The latest battlefield between law enforcement agencies and civil liberties groups centers on a practice known as predictive policing: a computer-driven method of flagging places and persons that are likely to be the scenes and the perpetrators of crimes.
Police departments around the country have been eager consumers of software programs with names like CrimeScan and PredPol, which promise much greater accuracy in predicting crime. Police departments say they deliver on that promise. Civil liberties advocates say they may also be delivering racially and ethnically biased forecasts built into the data feed into the computers.
The arguments for and against are currently being presented in court, as some of the biggest police departments — including New York, Chicago and Los Angeles — face lawsuits aimed at prying loose the closely-held secrets of the predictive policing programs.
The plaintiffs suspect that minority members are being arrested on algorithm-based hunches that they are on the way to committing a crime, when in most cases they are, in reality, just on their way to buy groceries at the corner bodega, albeit in a high-crime neighborhood.
As Jay Stanley, a senior policy analyst for the American Civil Liberties Union, said: “Everybody is trying to find out how it works, if it’s fair. This is all pretty new. This is all experimental. And there are reasons to think this is discriminatory in many ways.”
Critics are inclined to construe predictive policing as a euphemism for racial profiling, a new and diabolical tool in the kit of the Orwellian police state. But first, some perspective:
The first point to be made is that predictive policing is nothing new. It has always existed. Police departments routinely assign personnel according to the rate of crime in a given area over a period of time. What is new are the algorithms, which are designed to make those assignment decisions more scientific, more precise. A refinement, not a revolution.
The question of fairness is likely overdone. In a certain sense, discrimination is unavoidable. Police must discriminate against neighborhoods and individuals based on their record of crime. It’s no use pretending that all neighborhoods are law-abiding until proven crime-ridden. We know very well which are the high-crime areas; even the haughtiest civil libertarians would never willingly set foot in certain neighborhoods. In most cases, they make sure to live a safe distance from the places that turn up on the predictive policing lists.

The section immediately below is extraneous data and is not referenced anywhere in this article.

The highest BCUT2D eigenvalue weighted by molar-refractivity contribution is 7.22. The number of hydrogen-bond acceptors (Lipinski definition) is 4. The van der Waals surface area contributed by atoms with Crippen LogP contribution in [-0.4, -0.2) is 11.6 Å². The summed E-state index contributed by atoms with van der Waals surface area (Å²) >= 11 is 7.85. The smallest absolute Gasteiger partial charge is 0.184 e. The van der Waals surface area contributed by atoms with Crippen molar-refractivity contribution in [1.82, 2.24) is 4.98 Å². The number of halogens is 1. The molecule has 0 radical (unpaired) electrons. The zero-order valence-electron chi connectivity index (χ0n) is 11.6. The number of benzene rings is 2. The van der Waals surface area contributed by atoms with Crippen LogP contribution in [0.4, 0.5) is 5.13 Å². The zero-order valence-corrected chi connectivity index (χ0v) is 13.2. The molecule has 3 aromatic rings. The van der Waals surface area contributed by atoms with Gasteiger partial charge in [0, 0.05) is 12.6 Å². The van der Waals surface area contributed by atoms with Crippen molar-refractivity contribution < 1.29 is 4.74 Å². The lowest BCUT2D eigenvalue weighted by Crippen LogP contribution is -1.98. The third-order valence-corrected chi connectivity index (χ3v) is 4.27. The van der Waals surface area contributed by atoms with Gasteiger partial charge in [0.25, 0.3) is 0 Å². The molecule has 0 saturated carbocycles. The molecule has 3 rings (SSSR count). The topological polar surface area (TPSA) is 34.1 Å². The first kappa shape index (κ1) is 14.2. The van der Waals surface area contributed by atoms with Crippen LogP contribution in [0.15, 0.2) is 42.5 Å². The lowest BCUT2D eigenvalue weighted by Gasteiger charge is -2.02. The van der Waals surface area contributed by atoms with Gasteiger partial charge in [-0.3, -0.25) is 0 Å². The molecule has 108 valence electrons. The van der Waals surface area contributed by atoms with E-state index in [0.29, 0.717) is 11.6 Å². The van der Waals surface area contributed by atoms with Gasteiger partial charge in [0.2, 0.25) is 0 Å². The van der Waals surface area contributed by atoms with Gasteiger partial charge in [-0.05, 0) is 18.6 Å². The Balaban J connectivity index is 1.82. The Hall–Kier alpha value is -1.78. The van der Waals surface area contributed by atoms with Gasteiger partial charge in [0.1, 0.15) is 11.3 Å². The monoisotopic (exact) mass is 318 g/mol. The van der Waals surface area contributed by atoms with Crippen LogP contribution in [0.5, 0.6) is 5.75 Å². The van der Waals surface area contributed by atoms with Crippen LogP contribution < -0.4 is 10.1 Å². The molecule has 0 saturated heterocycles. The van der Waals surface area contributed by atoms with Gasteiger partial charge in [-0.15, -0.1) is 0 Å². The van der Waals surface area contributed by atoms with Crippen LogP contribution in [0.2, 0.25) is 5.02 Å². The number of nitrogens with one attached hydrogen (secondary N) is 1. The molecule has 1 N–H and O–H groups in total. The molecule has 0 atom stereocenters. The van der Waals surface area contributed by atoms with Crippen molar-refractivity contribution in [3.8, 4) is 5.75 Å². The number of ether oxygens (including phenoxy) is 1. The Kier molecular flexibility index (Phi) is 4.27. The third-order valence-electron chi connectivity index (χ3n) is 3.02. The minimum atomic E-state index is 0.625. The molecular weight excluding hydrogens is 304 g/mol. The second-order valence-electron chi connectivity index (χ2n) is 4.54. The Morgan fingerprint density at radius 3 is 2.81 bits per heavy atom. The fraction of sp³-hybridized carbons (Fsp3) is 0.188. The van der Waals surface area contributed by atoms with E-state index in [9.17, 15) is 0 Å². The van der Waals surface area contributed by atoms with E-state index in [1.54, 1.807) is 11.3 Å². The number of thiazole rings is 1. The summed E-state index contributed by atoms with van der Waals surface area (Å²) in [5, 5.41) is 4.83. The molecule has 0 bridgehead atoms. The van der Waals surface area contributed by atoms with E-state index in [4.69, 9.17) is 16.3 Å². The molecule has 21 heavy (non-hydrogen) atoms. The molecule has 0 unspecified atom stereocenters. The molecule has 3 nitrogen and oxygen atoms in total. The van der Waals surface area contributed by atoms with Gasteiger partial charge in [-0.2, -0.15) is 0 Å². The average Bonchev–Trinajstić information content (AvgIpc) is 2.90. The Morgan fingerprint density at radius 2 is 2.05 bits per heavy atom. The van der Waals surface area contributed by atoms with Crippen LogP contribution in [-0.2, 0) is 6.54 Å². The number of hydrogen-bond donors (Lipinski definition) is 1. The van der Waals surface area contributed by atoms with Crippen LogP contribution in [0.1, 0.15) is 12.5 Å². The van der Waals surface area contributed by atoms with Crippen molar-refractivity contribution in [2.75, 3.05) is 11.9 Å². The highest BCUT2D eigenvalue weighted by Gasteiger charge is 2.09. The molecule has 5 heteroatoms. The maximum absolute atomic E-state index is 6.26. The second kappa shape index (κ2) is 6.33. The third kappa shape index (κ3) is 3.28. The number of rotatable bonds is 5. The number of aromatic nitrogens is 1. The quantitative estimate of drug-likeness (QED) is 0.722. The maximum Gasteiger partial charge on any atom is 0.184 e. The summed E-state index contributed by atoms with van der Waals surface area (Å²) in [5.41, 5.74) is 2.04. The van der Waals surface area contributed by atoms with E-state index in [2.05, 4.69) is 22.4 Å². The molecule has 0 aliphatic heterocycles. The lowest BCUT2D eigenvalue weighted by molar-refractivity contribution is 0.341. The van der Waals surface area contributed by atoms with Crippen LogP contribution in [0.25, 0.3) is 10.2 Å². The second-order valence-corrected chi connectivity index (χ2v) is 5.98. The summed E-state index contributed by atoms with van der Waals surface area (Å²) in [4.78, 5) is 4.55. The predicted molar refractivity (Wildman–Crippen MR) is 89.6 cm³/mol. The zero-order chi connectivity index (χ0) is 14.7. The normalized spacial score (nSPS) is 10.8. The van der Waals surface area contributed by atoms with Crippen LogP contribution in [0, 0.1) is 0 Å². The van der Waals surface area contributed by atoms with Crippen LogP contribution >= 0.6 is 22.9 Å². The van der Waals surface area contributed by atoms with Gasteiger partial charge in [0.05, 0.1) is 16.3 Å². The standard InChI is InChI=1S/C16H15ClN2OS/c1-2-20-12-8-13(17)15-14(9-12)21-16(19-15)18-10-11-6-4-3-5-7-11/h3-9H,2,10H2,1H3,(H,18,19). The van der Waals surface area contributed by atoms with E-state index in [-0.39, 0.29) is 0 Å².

The greater cause for concern has to do with predicting the behavior of individuals. Arguably, that is a wide-open portal for harrassment and repression.
Not all the predictive technologies go in for this individualized data. But Chicago’s “Strategic Subject List” of folks most likely to be involved in future shootings — either as a shooter or a victim — does.
In a related issue, an investigation carried out in 2016 by ProPublica concluded that an AI (artificial intelligence) system used by judges to predict the likelihood of a convicted criminal to break the law again was flawed by bias against minorities. Northpointe, the company that created the algorithm, denied the charge. But it lends support to the fear that predictive policing may be similarly flawed.
The potential for misuse has been illustrated elsewhere, too. Chinese authorities in Xinjiang have reportedly been gathering information on the Muslim Uighur population, the better to crack down on them.
“For the first time, we are able to demonstrate that the Chinese government’s use of big data and predictive policing not only blatantly violates privacy rights, but also enables officials to arbitrarily detain people,” Maya Wang, senior China researcher at Human Rights Watch (HRW), was quoted as saying in the Japan Times.
However, police departments are resisting demands to open up their files. In fact, they say they can’t, because of privacy laws and safety concerns, and because some data is proprietary.
It would however be worthwhile that the police find a way — with the assistance of the courts — to make at least partial disclosure. Given the climate of public opinion in which they are assumed to be racist until proven otherwise, it behooves them to demonstrate that the methods being used are non-discriminatory. If they can do so, it will help restore some of the public confidence among minorities that has been lost in recent years.
Although no comprehensive studies have been made yet, the claims for predictive policing are such that it’s understandable that the police don’t want to give it up.
In November 2011, Time Magazine hailed it as one of the 50 best inventions of the year. PredPol, which focuses on places, not people, claims that its program has double the predictive power of ordinary human analysis.
The technology, which has been adopted enthusiastically by numerous police departments in the U.S., promises a more effective response to crime, which would benefit everyone, especially the law-abiding citizens in minority areas where crime rates are highest.
Some options have been suggested to allay the uneasiness about predictive policing. For example, the Center for Democracy & Technology has created a “digital decisions” tool that helps filter out bias by posing questions aimed at uncovering unfair assumptions and skewed data.
Ultimately, the computers themselves could be recruited to help resolve the problem. The recent debut of IBM’s Project Debater suggests the possibility that computers could analyze the algorithms used in predictive policing and then take sides in the debate.
If the Debater argues against it, it would provide the civil liberties advocates with expert testimony for their case.
If it comes out for it, then we’d have to ask if it’s possible for a computer to have a conflict of interest.